A theory has been made for decades now that the African animal does not have a sound of its own, but giraffes are not as silent as thought according to a team of researchers who carefully studied the phenomenon. Nearly every animal has its own sound, but some are more quiet than others.
- Researchers recorded nearly 1,000 hours of audio content
- They found that giraffes hum in low frequencies between 35 Hz and 92 Hz
- It has been theorized that it could either be a means of communication, announcement or passive noise
Researchers called it “consuming, tedious and very challenging” work in order to observe that giraffes did make a very low sound indeed, to debunk previously established theories. And it’s quite understandable. They recorded and listened to 940 hours of near silence for giraffes across three zoos in Europe.
It was thought that they make very low frequency sounds that are inaudible to humans, like elephants do, or use infrasonic communication, but after nearly 1,000 hours of research, they found nothing of the sort. They don’t roar, oink or moo. Instead, they discovered something better.
After nightfall, giraffes make a very low humming noise between themselves, going as high as 92 Hz in frequency, which is incredibly quiet, and dipping as low as 35 Hz. According to Angela Stoger from the University of Vienna, “the results show that giraffes do produce vocalizations”, with the potential of it being a communication means to indicate the physical attributes of the caller, along with its intentions.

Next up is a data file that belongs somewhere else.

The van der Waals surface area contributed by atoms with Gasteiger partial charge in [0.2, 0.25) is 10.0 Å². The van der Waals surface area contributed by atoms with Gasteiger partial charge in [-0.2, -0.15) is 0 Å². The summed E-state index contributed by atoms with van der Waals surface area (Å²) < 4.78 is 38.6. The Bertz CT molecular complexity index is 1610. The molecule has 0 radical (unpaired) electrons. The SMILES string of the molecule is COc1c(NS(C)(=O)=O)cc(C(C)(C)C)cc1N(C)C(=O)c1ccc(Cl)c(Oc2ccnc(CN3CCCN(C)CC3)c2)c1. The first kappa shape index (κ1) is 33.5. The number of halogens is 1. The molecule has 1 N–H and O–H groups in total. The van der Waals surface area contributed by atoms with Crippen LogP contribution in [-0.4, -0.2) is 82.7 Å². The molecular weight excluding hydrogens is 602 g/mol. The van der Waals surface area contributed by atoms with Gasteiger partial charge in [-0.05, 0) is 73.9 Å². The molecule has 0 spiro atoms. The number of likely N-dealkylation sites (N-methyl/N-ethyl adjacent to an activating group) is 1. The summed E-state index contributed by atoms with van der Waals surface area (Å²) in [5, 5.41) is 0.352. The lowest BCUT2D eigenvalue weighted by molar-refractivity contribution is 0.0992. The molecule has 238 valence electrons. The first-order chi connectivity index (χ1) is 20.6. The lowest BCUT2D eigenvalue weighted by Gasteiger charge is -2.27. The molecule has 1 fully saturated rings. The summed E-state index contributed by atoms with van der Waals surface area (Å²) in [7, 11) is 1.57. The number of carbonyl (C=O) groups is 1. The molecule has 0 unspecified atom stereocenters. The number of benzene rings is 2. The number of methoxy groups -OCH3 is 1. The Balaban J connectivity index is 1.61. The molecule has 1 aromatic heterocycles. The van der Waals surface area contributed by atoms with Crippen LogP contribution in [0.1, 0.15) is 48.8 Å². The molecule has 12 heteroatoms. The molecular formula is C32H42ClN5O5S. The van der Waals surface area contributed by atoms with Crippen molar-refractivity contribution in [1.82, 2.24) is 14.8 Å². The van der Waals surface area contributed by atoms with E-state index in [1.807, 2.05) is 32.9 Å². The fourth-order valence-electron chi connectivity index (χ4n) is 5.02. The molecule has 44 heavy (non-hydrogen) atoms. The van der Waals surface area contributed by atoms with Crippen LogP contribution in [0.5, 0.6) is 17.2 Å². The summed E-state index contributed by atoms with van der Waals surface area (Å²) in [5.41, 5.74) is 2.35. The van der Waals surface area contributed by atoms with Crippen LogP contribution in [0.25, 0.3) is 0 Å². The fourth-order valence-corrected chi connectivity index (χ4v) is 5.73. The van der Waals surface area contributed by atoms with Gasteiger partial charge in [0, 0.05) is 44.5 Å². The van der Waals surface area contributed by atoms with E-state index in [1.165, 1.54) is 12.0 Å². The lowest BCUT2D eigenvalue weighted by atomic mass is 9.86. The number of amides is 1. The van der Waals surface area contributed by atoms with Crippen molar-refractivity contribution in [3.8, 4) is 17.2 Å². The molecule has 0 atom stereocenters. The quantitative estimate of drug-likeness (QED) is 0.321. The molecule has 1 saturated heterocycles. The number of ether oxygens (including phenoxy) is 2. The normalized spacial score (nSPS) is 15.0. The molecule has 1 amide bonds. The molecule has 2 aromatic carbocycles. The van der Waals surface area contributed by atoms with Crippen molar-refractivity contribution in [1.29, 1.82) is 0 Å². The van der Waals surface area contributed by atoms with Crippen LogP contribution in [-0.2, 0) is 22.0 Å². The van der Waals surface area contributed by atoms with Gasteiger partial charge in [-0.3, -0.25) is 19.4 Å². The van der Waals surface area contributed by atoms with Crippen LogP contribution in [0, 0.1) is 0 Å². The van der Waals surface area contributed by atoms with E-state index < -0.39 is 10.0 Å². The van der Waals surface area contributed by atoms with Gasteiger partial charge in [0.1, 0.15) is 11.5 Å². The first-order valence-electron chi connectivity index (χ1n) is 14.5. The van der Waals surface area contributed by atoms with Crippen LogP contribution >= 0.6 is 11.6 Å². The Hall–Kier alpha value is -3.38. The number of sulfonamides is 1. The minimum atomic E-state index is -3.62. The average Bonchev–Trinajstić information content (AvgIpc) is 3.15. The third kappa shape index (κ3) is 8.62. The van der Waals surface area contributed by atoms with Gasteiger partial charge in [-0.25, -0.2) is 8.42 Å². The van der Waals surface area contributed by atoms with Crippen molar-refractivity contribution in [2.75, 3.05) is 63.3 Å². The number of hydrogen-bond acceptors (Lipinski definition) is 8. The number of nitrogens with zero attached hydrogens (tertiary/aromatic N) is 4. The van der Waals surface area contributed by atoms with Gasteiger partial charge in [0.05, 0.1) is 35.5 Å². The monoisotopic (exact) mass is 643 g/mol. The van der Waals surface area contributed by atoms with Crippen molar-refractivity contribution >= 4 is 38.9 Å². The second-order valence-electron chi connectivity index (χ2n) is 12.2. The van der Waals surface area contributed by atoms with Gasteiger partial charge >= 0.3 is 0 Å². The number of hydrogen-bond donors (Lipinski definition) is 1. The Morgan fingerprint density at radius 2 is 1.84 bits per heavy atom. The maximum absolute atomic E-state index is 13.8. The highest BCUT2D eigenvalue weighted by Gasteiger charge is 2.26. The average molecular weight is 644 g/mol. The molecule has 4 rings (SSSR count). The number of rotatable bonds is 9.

While it’s not clear how or why, the research has undoubtedly proven that the long-necked animals can indeed produce sounds that are audible to humans, just only at night and they’re very, very quiet.
It was suggested that, while giraffes have well developed larynx and laryngeal nerves, due to the length of their neck they have problems producing enough airflow in order to make a loud sound.
However, their research has managed to prove differently, which has surprised even zoo keepers, who had never heard the noise before they were presented with their findings. Animal behavior expert from Franklin & Marshall College, Meredith Bashaw, has stated that the sound might be passive, such as a human snoring or a dog barking in its sleep.
The assumptions were made due to the fact that the animals only hummed at night, which might also be for the purpose of announcing others of their locations when their vision is very limited in the dark. It could be possible that it is how mothers guide their young back to them.
There are many possible explanations, so researchers, who had nearly thrown in the towel after too many hours of endless recordings, are now looking forward to further study.
Image source: flickr.com